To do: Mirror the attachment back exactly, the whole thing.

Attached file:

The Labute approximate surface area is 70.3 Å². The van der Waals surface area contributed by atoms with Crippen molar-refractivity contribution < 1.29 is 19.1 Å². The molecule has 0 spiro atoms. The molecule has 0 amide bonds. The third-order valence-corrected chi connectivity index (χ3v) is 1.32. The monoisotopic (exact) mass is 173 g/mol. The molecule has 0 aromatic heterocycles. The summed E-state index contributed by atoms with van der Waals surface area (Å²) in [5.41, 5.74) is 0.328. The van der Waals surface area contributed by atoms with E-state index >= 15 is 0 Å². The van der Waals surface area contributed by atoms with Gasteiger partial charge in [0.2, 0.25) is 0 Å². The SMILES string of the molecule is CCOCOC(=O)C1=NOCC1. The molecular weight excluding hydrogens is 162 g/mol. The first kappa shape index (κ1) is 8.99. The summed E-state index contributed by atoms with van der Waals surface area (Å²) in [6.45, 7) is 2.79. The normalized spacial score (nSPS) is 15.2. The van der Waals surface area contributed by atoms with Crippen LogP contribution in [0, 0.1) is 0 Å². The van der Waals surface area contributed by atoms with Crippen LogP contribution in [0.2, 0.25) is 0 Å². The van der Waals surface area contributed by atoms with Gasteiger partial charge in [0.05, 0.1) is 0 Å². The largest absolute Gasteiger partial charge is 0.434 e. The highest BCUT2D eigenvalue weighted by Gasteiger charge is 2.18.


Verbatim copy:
The Labute approximate surface area is 70.3 Å². The van der Waals surface area contributed by atoms with Crippen molar-refractivity contribution < 1.29 is 19.1 Å². The molecule has 0 spiro atoms. The molecule has 0 amide bonds. The third-order valence-corrected chi connectivity index (χ3v) is 1.32. The monoisotopic (exact) mass is 173 g/mol. The molecule has 0 aromatic heterocycles. The summed E-state index contributed by atoms with van der Waals surface area (Å²) in [5.41, 5.74) is 0.328. The van der Waals surface area contributed by atoms with E-state index >= 15 is 0 Å². The van der Waals surface area contributed by atoms with Gasteiger partial charge in [0.2, 0.25) is 0 Å². The SMILES string of the molecule is CCOCOC(=O)C1=NOCC1. The molecular weight excluding hydrogens is 162 g/mol. The first kappa shape index (κ1) is 8.99. The summed E-state index contributed by atoms with van der Waals surface area (Å²) in [6.45, 7) is 2.79. The normalized spacial score (nSPS) is 15.2. The van der Waals surface area contributed by atoms with Crippen LogP contribution in [0, 0.1) is 0 Å². The van der Waals surface area contributed by atoms with Crippen LogP contribution in [0.2, 0.25) is 0 Å². The van der Waals surface area contributed by atoms with Gasteiger partial charge in [0.05, 0.1) is 0 Å². The largest absolute Gasteiger partial charge is 0.434 e. The highest BCUT2D eigenvalue weighted by Gasteiger charge is 2.18.